The first sequence in the entire book is “APE (CHIMPANZEE) ALU TYPE DNA ACCESSION NUMBERS: J00322″ and the last is “YEAST (S. CEREVISIAE) MITOCHONDRIAL VAR1 GENE 3′ FLANK . ACCESION NUMBERS: K00385″

Google books seems to have scanned in the entirety of both volumes, but I couldn’t get it to work for me. What a fantastic book.

Nov 172012
 

Mendeley, Zotero, PapersCiteulike, and others are all playing the social reference management game. You store your PDFs in their excellent programmes and then you can start to be social; form groups, browse subject categories, subscribe to other people’s reference lists. My question is this: is the current implementation the best way forward for us, the users, or is it driven by the interests and/or old-fashioned thinking of the providers. For those of you just looking for the punchline, I think the answer is the latter, best for them, not us. We should be learning lessons from social networks, and the open-science movement, and adopting open standards before some FaceBook-like behemoth emerges and dominates social scientific reference management for the foreseeable future.

Social Reference Management

Reading scientific literature is at the heart of all science, and whoever you are there is always a little paranoia that you haven’t read the latest important thing in your area. The social web has a lot to contribute here. When I find an interesting reference I click to add it to my (say) Mendeley library, and subsequently post it to a shared group folder such as “Gene Duplication” or “Stuff Dave is Reading”. Other people can then follow that collection from within Mendeley, but outside of the Mendeley ecosystem it becomes much more difficult. I’m not picking on Mendeley here, they have done a lot of hard work in creating some excellent software, and they are a commercial company after all. But wouldn’t it be better for me, and for science, if I could subscribe to lots of people on lots of networks without barriers?

Social Networks

It’s almost impossible to consider this topic without introducing analogies to social networks like Google+, Facebook, and Twitter. In these areas however there has been a lot of talk about privacy, data ownership, and freedom of connectivity. If I am on FaceBook I can interact with other FaceBook users just fine, but how can I bring in someone on a different social network? I can’t, I’m locked in and able to operate only within the environment designed by FaceBook. Similarly there are issues of data ownership- FaceBook has famously caused some concern regarding who owns the photos that are uploaded. But there is another side to data ownership, that is not the ownership of the data itself but of the data’s organisation. I might be reluctant to leave a social network, not because I can’t keep a list of friends, but because I have dozens of people partitioned into different groups, organised so that I can follow work-related contacts in a different way from drinking buddies.

Open, Distributed, Semantic Social Networks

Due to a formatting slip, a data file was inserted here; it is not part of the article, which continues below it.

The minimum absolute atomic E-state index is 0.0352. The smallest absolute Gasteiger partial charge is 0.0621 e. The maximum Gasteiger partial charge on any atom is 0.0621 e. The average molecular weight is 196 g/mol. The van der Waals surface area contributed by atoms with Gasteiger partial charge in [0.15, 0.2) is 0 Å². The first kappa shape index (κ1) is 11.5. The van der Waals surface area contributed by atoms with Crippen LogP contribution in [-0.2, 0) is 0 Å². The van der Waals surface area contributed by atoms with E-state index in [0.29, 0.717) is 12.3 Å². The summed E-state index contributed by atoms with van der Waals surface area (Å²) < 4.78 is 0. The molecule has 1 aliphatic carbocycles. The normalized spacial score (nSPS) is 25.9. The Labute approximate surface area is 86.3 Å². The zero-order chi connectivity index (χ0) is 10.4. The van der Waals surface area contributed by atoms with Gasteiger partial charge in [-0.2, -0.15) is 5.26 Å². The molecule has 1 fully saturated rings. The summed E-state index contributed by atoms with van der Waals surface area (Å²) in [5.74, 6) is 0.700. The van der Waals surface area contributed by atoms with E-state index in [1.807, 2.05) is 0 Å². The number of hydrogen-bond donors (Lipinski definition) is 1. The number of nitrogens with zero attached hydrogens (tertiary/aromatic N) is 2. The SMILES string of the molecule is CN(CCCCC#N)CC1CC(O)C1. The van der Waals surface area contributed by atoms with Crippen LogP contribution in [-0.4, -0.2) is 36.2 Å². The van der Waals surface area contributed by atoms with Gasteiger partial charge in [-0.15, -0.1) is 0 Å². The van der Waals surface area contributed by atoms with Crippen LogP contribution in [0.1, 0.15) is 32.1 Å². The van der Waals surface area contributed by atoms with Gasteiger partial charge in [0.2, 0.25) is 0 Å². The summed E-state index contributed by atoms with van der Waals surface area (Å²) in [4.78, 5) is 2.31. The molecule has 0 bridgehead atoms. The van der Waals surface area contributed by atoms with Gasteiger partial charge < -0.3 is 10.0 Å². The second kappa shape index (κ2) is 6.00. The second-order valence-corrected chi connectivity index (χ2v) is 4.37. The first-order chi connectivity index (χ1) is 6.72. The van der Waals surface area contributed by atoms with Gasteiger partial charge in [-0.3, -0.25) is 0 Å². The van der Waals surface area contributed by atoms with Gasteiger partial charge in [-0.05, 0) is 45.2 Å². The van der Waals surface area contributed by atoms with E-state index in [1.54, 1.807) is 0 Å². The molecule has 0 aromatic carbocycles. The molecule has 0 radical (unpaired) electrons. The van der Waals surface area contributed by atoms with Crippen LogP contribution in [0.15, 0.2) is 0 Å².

The web discussion of social networks have lead in one very promising direction- away from locked in “data silos” towards a consideration of open standards where different social networks speak the same language and you can communicate across networks. In addition there are much fewer concerns about what rights to the content you post you are giving away if that content stays on your server, or otherwise in your control. Similarly, if we rely on the export tools provided by a service provider, they are always likely to be poor. Why invest time developing tools to make it easier to leave your network? Sure you have to have an export option, otherwise you will get bad press, but the rabble won’t rouse up across the web just because your export is mediocre and loses much of the organisational content people have invested in. And its not like people can fix this themselves, because you control the software environment. There are many open distributed social networks including Diaspora, OneSocialWeb, gnusocial and Friendica although they have struggled to make significant inroads in terms of user base and some are no longer in active development. What if we used their code for open scientific bibliographic social networking?

Open Social Reference Management is important

I would like an open standard social system of reference sharing. This could be done within their current system, it might not even look that different to the present, it could certainly be built to match the look and feel of whatever reference software system you are in. But the important difference is that you could follow a group, or recommend reading to anyone, no matter what system they were using.

Yes this would be difficult, but not very difficult. The open licences of some of the existing social software could be challenging for commercial ventures to include (though perhaps not Zotero, which is open source). Linking the reference to the PDF could again be challenging, especially if your business model is based on selling user storage. There are many other things that could also be challenging, but hey, really big advances are always difficult. I currently find a lot of references on twitter and G+ but they are disconnected from my library of literature, sure they are social, but nothing more.

Hyperbole alert: Science is built on knowledge. Reading that paper, which sparks the idea or makes the link that eventually produces (name of the coolest advance you can think of). The group that builds the infrastructure that truly links scientists’ reading and social knowledge-sharing across the world will save lives, and protect biodiversity, and build rockets to Mars. What could be cooler, or more important than that? And all we need is Diaspora* for journal articles, to link Mendeley to Zotero, to CiteUlike to Papers, how hard is that really?

 

This is worth reading: “A flock of twitters: decentralized semantic microblogging